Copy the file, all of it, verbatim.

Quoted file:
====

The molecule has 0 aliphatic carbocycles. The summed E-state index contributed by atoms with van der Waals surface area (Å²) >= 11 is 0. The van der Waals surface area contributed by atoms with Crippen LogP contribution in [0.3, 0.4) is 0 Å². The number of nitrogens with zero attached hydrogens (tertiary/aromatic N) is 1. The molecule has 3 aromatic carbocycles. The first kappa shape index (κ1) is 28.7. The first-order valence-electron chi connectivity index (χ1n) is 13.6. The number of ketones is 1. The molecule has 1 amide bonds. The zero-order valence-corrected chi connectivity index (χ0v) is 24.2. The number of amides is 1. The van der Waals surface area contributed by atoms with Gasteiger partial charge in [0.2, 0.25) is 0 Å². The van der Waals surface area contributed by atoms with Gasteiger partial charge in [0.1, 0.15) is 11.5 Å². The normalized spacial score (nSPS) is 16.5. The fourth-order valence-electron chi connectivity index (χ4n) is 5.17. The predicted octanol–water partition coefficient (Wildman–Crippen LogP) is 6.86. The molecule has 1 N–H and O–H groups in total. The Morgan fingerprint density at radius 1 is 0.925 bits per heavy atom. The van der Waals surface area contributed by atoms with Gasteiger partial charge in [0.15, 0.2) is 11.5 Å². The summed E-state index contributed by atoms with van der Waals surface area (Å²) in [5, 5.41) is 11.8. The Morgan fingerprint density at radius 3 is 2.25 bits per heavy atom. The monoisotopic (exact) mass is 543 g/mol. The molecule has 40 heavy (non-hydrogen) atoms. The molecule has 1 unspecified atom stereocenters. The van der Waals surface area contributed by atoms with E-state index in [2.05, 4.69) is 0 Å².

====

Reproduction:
The molecule has 0 aliphatic carbocycles. The summed E-state index contributed by atoms with van der Waals surface area (Å²) >= 11 is 0. The van der Waals surface area contributed by atoms with Crippen LogP contribution in [0.3, 0.4) is 0 Å². The number of nitrogens with zero attached hydrogens (tertiary/aromatic N) is 1. The molecule has 3 aromatic carbocycles. The first kappa shape index (κ1) is 28.7. The first-order valence-electron chi connectivity index (χ1n) is 13.6. The number of ketones is 1. The molecule has 1 amide bonds. The zero-order valence-corrected chi connectivity index (χ0v) is 24.2. The number of amides is 1. The van der Waals surface area contributed by atoms with Gasteiger partial charge in [0.2, 0.25) is 0 Å². The van der Waals surface area contributed by atoms with Gasteiger partial charge in [0.1, 0.15) is 11.5 Å². The normalized spacial score (nSPS) is 16.5. The fourth-order valence-electron chi connectivity index (χ4n) is 5.17. The predicted octanol–water partition coefficient (Wildman–Crippen LogP) is 6.86. The molecule has 1 N–H and O–H groups in total. The Morgan fingerprint density at radius 1 is 0.925 bits per heavy atom. The van der Waals surface area contributed by atoms with Gasteiger partial charge in [0.15, 0.2) is 11.5 Å². The summed E-state index contributed by atoms with van der Waals surface area (Å²) in [5, 5.41) is 11.8. The Morgan fingerprint density at radius 3 is 2.25 bits per heavy atom. The monoisotopic (exact) mass is 543 g/mol. The molecule has 40 heavy (non-hydrogen) atoms. The molecule has 1 unspecified atom stereocenters. The van der Waals surface area contributed by atoms with E-state index in [2.05, 4.69) is 0 Å².